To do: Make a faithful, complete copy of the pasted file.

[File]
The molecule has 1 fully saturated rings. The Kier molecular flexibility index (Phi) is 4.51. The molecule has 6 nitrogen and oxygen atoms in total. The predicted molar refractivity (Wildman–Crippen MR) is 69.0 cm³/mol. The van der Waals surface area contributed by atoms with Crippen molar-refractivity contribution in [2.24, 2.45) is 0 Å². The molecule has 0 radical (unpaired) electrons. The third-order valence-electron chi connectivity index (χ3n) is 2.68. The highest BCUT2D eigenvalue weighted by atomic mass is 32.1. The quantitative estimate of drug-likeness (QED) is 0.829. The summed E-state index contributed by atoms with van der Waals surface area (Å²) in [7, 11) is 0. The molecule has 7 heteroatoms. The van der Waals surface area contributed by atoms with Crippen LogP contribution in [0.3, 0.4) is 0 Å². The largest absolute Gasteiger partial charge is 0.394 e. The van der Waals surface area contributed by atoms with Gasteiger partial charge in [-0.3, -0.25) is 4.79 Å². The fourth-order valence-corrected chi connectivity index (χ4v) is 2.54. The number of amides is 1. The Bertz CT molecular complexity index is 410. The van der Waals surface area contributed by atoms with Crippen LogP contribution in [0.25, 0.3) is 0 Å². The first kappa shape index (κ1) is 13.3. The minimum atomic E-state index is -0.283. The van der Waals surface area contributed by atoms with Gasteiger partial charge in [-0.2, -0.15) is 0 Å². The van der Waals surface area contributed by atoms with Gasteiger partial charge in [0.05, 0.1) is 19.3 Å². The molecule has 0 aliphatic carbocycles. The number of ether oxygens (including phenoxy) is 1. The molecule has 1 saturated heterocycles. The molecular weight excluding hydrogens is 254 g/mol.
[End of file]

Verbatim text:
The molecule has 1 fully saturated rings. The Kier molecular flexibility index (Phi) is 4.51. The molecule has 6 nitrogen and oxygen atoms in total. The predicted molar refractivity (Wildman–Crippen MR) is 69.0 cm³/mol. The van der Waals surface area contributed by atoms with Crippen molar-refractivity contribution in [2.24, 2.45) is 0 Å². The molecule has 0 radical (unpaired) electrons. The third-order valence-electron chi connectivity index (χ3n) is 2.68. The highest BCUT2D eigenvalue weighted by atomic mass is 32.1. The quantitative estimate of drug-likeness (QED) is 0.829. The summed E-state index contributed by atoms with van der Waals surface area (Å²) in [7, 11) is 0. The molecule has 7 heteroatoms. The van der Waals surface area contributed by atoms with Crippen LogP contribution in [0.3, 0.4) is 0 Å². The largest absolute Gasteiger partial charge is 0.394 e. The van der Waals surface area contributed by atoms with Gasteiger partial charge in [-0.3, -0.25) is 4.79 Å². The fourth-order valence-corrected chi connectivity index (χ4v) is 2.54. The number of amides is 1. The Bertz CT molecular complexity index is 410. The van der Waals surface area contributed by atoms with Crippen LogP contribution in [0.25, 0.3) is 0 Å². The first kappa shape index (κ1) is 13.3. The minimum atomic E-state index is -0.283. The van der Waals surface area contributed by atoms with Gasteiger partial charge in [-0.2, -0.15) is 0 Å². The van der Waals surface area contributed by atoms with Gasteiger partial charge in [0.05, 0.1) is 19.3 Å². The molecule has 0 aliphatic carbocycles. The number of ether oxygens (including phenoxy) is 1. The molecule has 1 saturated heterocycles. The molecular weight excluding hydrogens is 254 g/mol.